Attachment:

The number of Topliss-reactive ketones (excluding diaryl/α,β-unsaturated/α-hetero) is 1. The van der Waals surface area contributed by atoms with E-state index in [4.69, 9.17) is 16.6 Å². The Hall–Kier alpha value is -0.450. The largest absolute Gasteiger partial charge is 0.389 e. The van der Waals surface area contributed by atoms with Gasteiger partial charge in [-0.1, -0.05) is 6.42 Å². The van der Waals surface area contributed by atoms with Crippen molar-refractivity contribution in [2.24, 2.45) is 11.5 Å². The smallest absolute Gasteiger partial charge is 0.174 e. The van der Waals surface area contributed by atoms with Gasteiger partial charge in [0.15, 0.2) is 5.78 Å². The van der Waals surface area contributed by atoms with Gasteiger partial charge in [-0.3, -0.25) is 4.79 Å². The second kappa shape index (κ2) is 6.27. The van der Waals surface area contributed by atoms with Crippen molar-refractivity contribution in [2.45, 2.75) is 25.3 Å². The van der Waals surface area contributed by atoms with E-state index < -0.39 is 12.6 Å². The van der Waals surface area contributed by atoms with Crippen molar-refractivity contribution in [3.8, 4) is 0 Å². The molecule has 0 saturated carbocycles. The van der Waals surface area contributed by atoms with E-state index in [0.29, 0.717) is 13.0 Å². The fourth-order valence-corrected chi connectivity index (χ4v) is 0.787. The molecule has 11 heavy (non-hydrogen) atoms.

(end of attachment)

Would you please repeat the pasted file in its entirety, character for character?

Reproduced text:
The number of Topliss-reactive ketones (excluding diaryl/α,β-unsaturated/α-hetero) is 1. The van der Waals surface area contributed by atoms with E-state index in [4.69, 9.17) is 16.6 Å². The Hall–Kier alpha value is -0.450. The largest absolute Gasteiger partial charge is 0.389 e. The van der Waals surface area contributed by atoms with Gasteiger partial charge in [-0.1, -0.05) is 6.42 Å². The van der Waals surface area contributed by atoms with Crippen molar-refractivity contribution in [2.24, 2.45) is 11.5 Å². The smallest absolute Gasteiger partial charge is 0.174 e. The van der Waals surface area contributed by atoms with Gasteiger partial charge in [0.15, 0.2) is 5.78 Å². The van der Waals surface area contributed by atoms with Gasteiger partial charge in [-0.3, -0.25) is 4.79 Å². The second kappa shape index (κ2) is 6.27. The van der Waals surface area contributed by atoms with Crippen molar-refractivity contribution in [2.45, 2.75) is 25.3 Å². The van der Waals surface area contributed by atoms with E-state index < -0.39 is 12.6 Å². The van der Waals surface area contributed by atoms with Crippen molar-refractivity contribution in [3.8, 4) is 0 Å². The molecule has 0 saturated carbocycles. The van der Waals surface area contributed by atoms with E-state index in [0.29, 0.717) is 13.0 Å². The fourth-order valence-corrected chi connectivity index (χ4v) is 0.787. The molecule has 11 heavy (non-hydrogen) atoms.